6. I wouldn't read too much into this either way. They are simply going through the motions. Anything could happen moving forward and probably will. Other things to consider are the size of the debt. If it over £5k it would most probably end up in the fast track and you could be liable big time for costs. Small track ( You will have to be determined, prepare for you credit file to be trashed and for them to try all kinds of tricks. Make sure they know that you know and that you won't be pushed around. You have to take the iniative and control. They know that the agreement is illegible, probably unenforceable as the 2 parts can't be linked and they don't have a better copy or the original. Good luck.
  7. Hi All (its been a while) I have a quick question, grateful for any help. If a claimants case has been struck out, CPR states that they must apply promptly to have the sanction removed. Does anyone know of any authorites that defines what a reasonable time is? I have a case that was struck out 14 months ago and I fear it may be about to rear its ugly head again!! Also if the OC has now assigned the account to a DCA, would the DCA be able to apply for sanctions to be removed and carry on with the case or must it be the original claimant. Any help much appreciated. Thanks, FF
  8. here you go, I couldn't work out how to find my old posts (I don't post much these days) but sussed it in the end. My agreement is on the first post and it starts after the set aside. Good luck. http://www.consumeractiongroup.co.uk/forum/dca-legal-successes/157451-back-court-after-set.html
  9. Hi, I had the exact same agreement and back page (although my back page was totally illegible) and after a long long battle I got the charging order removed and the CCJ set aside. As the maverick says they tried every trick in the book but eventually, at the 11th hour when due to exchange witness statements they discontinued and ended up paying me £500 in costs. From my experience I would say it is not possible to link the 2 sheets and as such in not enforceable. Smile know this too but may have changed their position on these agreements so be prepared to take it all the way if needs be. Best of luck. FF ps - there is a thread on here somewhere but I can't find it!
  10. Hi Stevo, FWIW I think you would have a shot a tribunal and remember 80% of claims are settled out of court. Did you read the links I posted, a one off incident of swearing at a colleague is not gross misconduct, especially if the nature of the job swearing is accepted as the norm. Doing so in an agressive manner is highly subjective and under the circumstances should have been dealt with in a different way, especially after 21 (blemish free?) years of service. Have you checked your contents insurance? Our case has been ongoing for nearly 1 year, costs likely to run to over £20k, we have very experienced barrister and all covered by the household insurance. As for what to say at interview I agree, you should be truthful (otherwise you could end up with 2 dismisals and that would be game over) but put a spin on it that says, it was a one off, heat of the moment, focus on the positives (21 years etc) and explain it was very unfair and you will be challenging their decsion etc etc. Best of luck, FF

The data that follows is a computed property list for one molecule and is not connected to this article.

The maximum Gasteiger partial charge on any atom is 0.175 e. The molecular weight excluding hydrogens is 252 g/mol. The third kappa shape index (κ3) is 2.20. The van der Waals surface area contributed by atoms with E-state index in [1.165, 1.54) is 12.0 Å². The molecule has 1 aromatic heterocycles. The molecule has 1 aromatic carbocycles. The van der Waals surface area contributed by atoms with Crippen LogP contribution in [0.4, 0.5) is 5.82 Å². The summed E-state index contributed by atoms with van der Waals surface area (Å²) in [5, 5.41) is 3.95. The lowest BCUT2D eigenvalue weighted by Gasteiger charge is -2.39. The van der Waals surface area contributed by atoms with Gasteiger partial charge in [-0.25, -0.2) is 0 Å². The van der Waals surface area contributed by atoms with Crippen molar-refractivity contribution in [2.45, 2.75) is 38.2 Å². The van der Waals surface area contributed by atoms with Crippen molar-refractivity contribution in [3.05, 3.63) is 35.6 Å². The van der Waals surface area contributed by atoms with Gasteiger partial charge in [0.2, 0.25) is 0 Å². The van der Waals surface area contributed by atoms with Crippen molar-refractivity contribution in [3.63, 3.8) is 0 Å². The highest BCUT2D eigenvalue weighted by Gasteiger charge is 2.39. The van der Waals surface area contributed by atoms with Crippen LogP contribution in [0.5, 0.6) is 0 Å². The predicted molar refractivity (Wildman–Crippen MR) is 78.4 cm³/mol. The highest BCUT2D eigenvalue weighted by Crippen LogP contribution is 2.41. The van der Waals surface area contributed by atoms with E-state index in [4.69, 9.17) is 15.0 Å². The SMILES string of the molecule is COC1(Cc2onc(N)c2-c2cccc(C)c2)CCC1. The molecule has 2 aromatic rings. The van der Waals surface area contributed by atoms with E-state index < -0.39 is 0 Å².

11. Hi there, you could always appeal (I assume they notified you you had the right to do this). Just because they say it was gross misconduct, it doesn't mean it was. This is a quote from the fabulous 'Employment Tribual Claims Handbook'. I recommend you read the posts on Gross Misconduct her blog here Gross Misconduct | Employment Tribunal Claims Get some advice asap, there are strict time limits and procedures. If your dismisal is found to unfair then that will help with any questions you get in future. What they did sounds 'very' harsh. There is lots of free help around and you may be covered under your contents insurance. Good luck, FF PS - From the CAB website when talking about Gross Misconduct PPS - Given your length of service you could be on for a very hefty basic award too. 'Give 'em hell!